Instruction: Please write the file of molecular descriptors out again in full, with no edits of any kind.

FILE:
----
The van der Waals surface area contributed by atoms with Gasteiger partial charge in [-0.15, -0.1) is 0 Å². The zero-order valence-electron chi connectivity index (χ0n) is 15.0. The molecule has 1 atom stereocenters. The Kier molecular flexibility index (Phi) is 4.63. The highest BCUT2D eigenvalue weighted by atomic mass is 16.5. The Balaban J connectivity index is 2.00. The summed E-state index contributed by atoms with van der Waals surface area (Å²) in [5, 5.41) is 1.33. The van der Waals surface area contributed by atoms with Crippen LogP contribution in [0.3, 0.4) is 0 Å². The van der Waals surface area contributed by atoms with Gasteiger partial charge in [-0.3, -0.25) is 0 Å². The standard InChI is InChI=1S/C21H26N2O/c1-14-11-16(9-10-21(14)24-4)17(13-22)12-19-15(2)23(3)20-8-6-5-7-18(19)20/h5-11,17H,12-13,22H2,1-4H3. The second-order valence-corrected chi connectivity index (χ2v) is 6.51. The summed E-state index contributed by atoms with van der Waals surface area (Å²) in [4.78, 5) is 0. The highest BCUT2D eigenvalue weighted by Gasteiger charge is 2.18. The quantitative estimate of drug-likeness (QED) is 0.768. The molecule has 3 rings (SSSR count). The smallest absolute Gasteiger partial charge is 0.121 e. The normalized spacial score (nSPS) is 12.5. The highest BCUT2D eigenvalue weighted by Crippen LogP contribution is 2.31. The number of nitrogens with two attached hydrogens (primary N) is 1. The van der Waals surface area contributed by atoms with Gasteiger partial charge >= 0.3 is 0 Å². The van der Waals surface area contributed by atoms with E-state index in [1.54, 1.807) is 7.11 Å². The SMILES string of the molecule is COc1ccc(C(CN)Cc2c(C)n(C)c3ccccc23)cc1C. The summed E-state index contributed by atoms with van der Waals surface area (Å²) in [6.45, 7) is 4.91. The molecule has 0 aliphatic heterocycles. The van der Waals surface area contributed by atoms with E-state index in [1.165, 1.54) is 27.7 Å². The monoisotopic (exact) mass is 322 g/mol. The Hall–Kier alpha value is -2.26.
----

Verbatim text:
The van der Waals surface area contributed by atoms with Gasteiger partial charge in [-0.15, -0.1) is 0 Å². The zero-order valence-electron chi connectivity index (χ0n) is 15.0. The molecule has 1 atom stereocenters. The Kier molecular flexibility index (Phi) is 4.63. The highest BCUT2D eigenvalue weighted by atomic mass is 16.5. The Balaban J connectivity index is 2.00. The summed E-state index contributed by atoms with van der Waals surface area (Å²) in [5, 5.41) is 1.33. The van der Waals surface area contributed by atoms with Crippen LogP contribution in [0.3, 0.4) is 0 Å². The van der Waals surface area contributed by atoms with Gasteiger partial charge in [-0.3, -0.25) is 0 Å². The standard InChI is InChI=1S/C21H26N2O/c1-14-11-16(9-10-21(14)24-4)17(13-22)12-19-15(2)23(3)20-8-6-5-7-18(19)20/h5-11,17H,12-13,22H2,1-4H3. The second-order valence-corrected chi connectivity index (χ2v) is 6.51. The summed E-state index contributed by atoms with van der Waals surface area (Å²) in [4.78, 5) is 0. The highest BCUT2D eigenvalue weighted by Gasteiger charge is 2.18. The quantitative estimate of drug-likeness (QED) is 0.768. The molecule has 3 rings (SSSR count). The smallest absolute Gasteiger partial charge is 0.121 e. The normalized spacial score (nSPS) is 12.5. The highest BCUT2D eigenvalue weighted by Crippen LogP contribution is 2.31. The number of nitrogens with two attached hydrogens (primary N) is 1. The van der Waals surface area contributed by atoms with Gasteiger partial charge >= 0.3 is 0 Å². The van der Waals surface area contributed by atoms with E-state index in [1.54, 1.807) is 7.11 Å². The SMILES string of the molecule is COc1ccc(C(CN)Cc2c(C)n(C)c3ccccc23)cc1C. The summed E-state index contributed by atoms with van der Waals surface area (Å²) in [6.45, 7) is 4.91. The molecule has 0 aliphatic heterocycles. The van der Waals surface area contributed by atoms with E-state index in [1.165, 1.54) is 27.7 Å². The monoisotopic (exact) mass is 322 g/mol. The Hall–Kier alpha value is -2.26.